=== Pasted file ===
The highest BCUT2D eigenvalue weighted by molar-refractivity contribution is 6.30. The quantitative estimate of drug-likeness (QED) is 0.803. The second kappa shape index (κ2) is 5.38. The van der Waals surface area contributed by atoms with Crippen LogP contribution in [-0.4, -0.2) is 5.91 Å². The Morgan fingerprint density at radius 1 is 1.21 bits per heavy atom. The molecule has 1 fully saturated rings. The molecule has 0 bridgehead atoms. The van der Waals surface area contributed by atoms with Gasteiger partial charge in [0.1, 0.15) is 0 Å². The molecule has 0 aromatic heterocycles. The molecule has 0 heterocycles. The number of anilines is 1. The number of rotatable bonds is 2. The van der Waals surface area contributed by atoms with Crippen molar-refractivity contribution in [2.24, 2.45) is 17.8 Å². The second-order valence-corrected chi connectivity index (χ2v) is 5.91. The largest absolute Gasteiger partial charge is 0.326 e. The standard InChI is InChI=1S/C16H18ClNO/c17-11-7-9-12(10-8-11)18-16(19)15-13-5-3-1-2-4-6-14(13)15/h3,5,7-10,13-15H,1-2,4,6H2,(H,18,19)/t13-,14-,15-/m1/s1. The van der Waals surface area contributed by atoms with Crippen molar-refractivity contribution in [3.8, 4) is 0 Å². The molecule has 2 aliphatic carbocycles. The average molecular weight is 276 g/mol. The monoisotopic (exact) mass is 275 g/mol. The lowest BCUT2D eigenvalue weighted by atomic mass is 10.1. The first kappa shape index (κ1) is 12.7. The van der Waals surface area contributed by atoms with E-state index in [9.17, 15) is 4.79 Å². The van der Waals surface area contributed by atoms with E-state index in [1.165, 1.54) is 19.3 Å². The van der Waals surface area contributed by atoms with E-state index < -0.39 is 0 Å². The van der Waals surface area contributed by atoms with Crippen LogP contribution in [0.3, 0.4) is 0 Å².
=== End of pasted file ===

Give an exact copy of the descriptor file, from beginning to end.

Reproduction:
The highest BCUT2D eigenvalue weighted by molar-refractivity contribution is 6.30. The quantitative estimate of drug-likeness (QED) is 0.803. The second kappa shape index (κ2) is 5.38. The van der Waals surface area contributed by atoms with Crippen LogP contribution in [-0.4, -0.2) is 5.91 Å². The Morgan fingerprint density at radius 1 is 1.21 bits per heavy atom. The molecule has 1 fully saturated rings. The molecule has 0 bridgehead atoms. The van der Waals surface area contributed by atoms with Gasteiger partial charge in [0.1, 0.15) is 0 Å². The molecule has 0 aromatic heterocycles. The molecule has 0 heterocycles. The number of anilines is 1. The number of rotatable bonds is 2. The van der Waals surface area contributed by atoms with Crippen molar-refractivity contribution in [2.24, 2.45) is 17.8 Å². The second-order valence-corrected chi connectivity index (χ2v) is 5.91. The largest absolute Gasteiger partial charge is 0.326 e. The standard InChI is InChI=1S/C16H18ClNO/c17-11-7-9-12(10-8-11)18-16(19)15-13-5-3-1-2-4-6-14(13)15/h3,5,7-10,13-15H,1-2,4,6H2,(H,18,19)/t13-,14-,15-/m1/s1. The van der Waals surface area contributed by atoms with Crippen molar-refractivity contribution in [3.8, 4) is 0 Å². The molecule has 2 aliphatic carbocycles. The average molecular weight is 276 g/mol. The monoisotopic (exact) mass is 275 g/mol. The lowest BCUT2D eigenvalue weighted by atomic mass is 10.1. The first kappa shape index (κ1) is 12.7. The van der Waals surface area contributed by atoms with E-state index in [9.17, 15) is 4.79 Å². The van der Waals surface area contributed by atoms with E-state index in [1.165, 1.54) is 19.3 Å². The van der Waals surface area contributed by atoms with E-state index < -0.39 is 0 Å². The van der Waals surface area contributed by atoms with Crippen LogP contribution in [0.3, 0.4) is 0 Å².